Guide dogs begin their training very early in life – and for four puppies from Brisbane, Australia, their biggest step so far has taken them to Regina, Saskatchewan to work with CNIB Guide Dogs.
Wallace, Indy, Lulu and Percy are black Labrador Retrievers with a family line and upbringing that speaks to a history of service for people who are blind or partially sighted. Since arriving in Canada, these puppies have begun a socialization program, intended to develop their confidence, adaptability and responses to their handlers.
“The success of CNIB Guide Dog teams relies heavily on enrolling the dogs in the program at the right age,” said Tomal Sohorab, Manager, Cargo Product Business Development at Air Canada Cargo. “CNIB Guide Dogs only works with highly reputable breeders who specialize in service animals. The puppies' wellbeing is a priority for everyone involved.”
The puppies’ journey started with a flight from Brisbane to Vancouver, where they were met by veterinarians from the Canadian Food Inspection Agency (CFIA). From there, they flew into Toronto to be greeted by John Collins, an Air Canada station attendant, as well as CNIB Guide Dogs staff. After a brief comfort stop, the foursome travelled to Regina where they first met their volunteer puppy raisers.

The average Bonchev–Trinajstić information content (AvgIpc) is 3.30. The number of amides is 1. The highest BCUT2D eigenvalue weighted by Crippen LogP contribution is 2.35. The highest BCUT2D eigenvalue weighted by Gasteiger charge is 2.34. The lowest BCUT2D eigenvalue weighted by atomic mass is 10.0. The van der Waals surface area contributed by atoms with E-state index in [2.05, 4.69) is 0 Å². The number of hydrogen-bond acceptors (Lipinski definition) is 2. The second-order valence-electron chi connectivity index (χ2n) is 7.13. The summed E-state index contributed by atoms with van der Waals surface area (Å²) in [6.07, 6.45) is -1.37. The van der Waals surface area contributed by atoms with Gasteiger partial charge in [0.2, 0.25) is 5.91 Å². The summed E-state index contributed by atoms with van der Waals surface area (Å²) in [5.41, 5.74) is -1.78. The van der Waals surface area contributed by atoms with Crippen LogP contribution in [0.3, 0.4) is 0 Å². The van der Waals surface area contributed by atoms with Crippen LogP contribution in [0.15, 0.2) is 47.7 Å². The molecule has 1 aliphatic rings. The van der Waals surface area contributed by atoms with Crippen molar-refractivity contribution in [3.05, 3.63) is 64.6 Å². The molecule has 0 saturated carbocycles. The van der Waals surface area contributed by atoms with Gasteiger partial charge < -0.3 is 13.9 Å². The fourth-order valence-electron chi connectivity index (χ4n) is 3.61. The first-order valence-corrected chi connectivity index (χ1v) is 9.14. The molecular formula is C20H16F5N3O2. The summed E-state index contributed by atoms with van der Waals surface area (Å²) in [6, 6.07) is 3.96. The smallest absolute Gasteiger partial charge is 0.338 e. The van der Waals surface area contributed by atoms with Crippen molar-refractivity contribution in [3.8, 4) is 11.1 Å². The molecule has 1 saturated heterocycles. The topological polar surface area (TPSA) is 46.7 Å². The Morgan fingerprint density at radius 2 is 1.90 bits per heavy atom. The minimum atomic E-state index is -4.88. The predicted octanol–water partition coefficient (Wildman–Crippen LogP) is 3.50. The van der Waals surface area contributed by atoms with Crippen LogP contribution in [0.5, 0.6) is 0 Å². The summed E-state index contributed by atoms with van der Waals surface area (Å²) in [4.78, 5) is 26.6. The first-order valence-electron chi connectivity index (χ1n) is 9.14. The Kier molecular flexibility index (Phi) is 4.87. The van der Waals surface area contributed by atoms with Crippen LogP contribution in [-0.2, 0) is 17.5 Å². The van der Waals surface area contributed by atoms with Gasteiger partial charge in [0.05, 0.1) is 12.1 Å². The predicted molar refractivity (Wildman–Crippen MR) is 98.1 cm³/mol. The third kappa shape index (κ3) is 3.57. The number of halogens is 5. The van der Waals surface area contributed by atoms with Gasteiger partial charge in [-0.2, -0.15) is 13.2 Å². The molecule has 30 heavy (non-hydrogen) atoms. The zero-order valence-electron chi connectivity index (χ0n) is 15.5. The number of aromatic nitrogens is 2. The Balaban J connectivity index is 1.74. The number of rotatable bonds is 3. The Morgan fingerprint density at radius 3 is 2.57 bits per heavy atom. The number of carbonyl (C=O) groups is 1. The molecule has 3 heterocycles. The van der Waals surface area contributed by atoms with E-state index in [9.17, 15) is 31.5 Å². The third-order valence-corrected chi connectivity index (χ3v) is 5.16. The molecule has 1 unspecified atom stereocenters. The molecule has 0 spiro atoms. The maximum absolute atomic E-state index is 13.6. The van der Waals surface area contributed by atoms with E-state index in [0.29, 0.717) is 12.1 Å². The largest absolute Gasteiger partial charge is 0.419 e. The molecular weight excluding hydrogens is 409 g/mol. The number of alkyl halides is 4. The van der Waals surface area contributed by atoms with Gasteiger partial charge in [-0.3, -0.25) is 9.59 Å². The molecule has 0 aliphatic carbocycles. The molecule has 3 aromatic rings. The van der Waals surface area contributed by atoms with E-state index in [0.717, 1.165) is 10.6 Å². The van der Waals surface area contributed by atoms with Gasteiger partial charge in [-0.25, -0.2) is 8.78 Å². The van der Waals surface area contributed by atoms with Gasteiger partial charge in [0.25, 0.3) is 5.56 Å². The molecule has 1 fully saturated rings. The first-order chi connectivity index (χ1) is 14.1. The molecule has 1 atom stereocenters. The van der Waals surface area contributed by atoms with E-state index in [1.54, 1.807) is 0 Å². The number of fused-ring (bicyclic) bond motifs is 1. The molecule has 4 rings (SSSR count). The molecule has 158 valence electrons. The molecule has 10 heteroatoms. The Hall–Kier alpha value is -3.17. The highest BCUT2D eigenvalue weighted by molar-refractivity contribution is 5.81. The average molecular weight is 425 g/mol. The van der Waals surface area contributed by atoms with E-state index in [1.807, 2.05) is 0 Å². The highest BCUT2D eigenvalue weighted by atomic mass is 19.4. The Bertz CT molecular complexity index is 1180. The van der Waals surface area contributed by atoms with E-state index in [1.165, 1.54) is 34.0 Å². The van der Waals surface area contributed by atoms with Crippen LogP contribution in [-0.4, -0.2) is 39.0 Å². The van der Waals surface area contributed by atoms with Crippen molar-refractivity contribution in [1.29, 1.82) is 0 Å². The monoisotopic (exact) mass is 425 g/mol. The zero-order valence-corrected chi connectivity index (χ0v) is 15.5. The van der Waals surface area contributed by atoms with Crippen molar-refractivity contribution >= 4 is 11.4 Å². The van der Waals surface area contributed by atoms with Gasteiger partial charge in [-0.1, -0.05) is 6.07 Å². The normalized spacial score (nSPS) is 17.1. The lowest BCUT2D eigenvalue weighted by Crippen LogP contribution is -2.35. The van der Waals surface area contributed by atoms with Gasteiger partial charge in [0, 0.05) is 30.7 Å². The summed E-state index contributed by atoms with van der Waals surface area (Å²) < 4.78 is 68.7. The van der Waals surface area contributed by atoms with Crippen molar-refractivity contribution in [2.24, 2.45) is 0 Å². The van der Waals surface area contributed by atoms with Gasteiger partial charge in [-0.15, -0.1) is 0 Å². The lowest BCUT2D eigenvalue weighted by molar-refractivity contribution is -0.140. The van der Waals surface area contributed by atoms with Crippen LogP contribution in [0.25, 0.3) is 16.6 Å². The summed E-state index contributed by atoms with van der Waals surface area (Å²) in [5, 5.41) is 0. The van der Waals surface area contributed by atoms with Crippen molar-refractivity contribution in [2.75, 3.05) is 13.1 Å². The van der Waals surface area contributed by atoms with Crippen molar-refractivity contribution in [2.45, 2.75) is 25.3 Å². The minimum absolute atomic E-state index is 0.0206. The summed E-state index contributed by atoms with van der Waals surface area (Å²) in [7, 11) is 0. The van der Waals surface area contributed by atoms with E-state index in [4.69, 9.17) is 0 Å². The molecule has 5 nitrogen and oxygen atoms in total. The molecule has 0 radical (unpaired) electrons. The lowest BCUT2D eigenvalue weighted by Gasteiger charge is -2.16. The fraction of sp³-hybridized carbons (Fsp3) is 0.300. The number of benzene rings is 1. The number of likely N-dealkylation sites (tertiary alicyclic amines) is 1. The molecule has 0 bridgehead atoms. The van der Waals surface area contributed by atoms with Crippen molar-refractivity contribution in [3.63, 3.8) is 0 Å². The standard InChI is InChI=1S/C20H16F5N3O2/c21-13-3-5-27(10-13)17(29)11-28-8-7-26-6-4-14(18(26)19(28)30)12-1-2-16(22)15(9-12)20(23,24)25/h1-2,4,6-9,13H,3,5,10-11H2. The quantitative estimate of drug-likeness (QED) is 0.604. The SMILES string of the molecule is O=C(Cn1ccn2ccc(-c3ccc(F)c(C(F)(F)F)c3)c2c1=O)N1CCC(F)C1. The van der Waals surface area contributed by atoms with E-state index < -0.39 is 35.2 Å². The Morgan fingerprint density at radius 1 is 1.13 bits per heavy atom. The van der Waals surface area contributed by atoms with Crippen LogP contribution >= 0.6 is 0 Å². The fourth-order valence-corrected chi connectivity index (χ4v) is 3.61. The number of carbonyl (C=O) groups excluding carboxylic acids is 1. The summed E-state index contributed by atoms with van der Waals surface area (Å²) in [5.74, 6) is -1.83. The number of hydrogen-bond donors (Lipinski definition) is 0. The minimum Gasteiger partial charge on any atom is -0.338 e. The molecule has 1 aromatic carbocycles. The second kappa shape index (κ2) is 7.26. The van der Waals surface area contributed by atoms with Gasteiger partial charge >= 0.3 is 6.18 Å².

“The puppies were in a healthy condition to travel because of the high level of care they receive. They also met our safety and weight requirements because of the breed,” explains Felix Marcoux, Cargo Procedures and Operational Support Manager at Air Canada Cargo. “They were shipped in pairs so that they would sleep for most of the flight and benefit from having each other’s company in the carriers.”
For the next 10-13 months, these puppies will learn basic obedience and socialization skills. Then, they'll start formal guide dog training. Once the puppies are partnered with Canadians with sight loss, CNIB Guide Dogs will provide training where it's accessible and convenient for the handlers, whether that's at home or a central location.
“All the employees involved with these puppies did an exceptional job,” Tom adds. “We’re proud to play a part in the future of these special dogs."
“We’re thankful that Air Canada has helped us ensure these puppies get the best possible start,” says Karen Hanlon, Manager, Canine Development and Training, CNIB Guide Dogs. “Whether it’s avoiding obstacles, stopping at curbs and steps or negotiating traffic, these future guide dogs will foster independence for Canadians who are blind or partially sighted.”
Visit CNIBGuideDogs.ca to learn more about CNIB Guide Dogs.
Photo Credit: BootLick Photography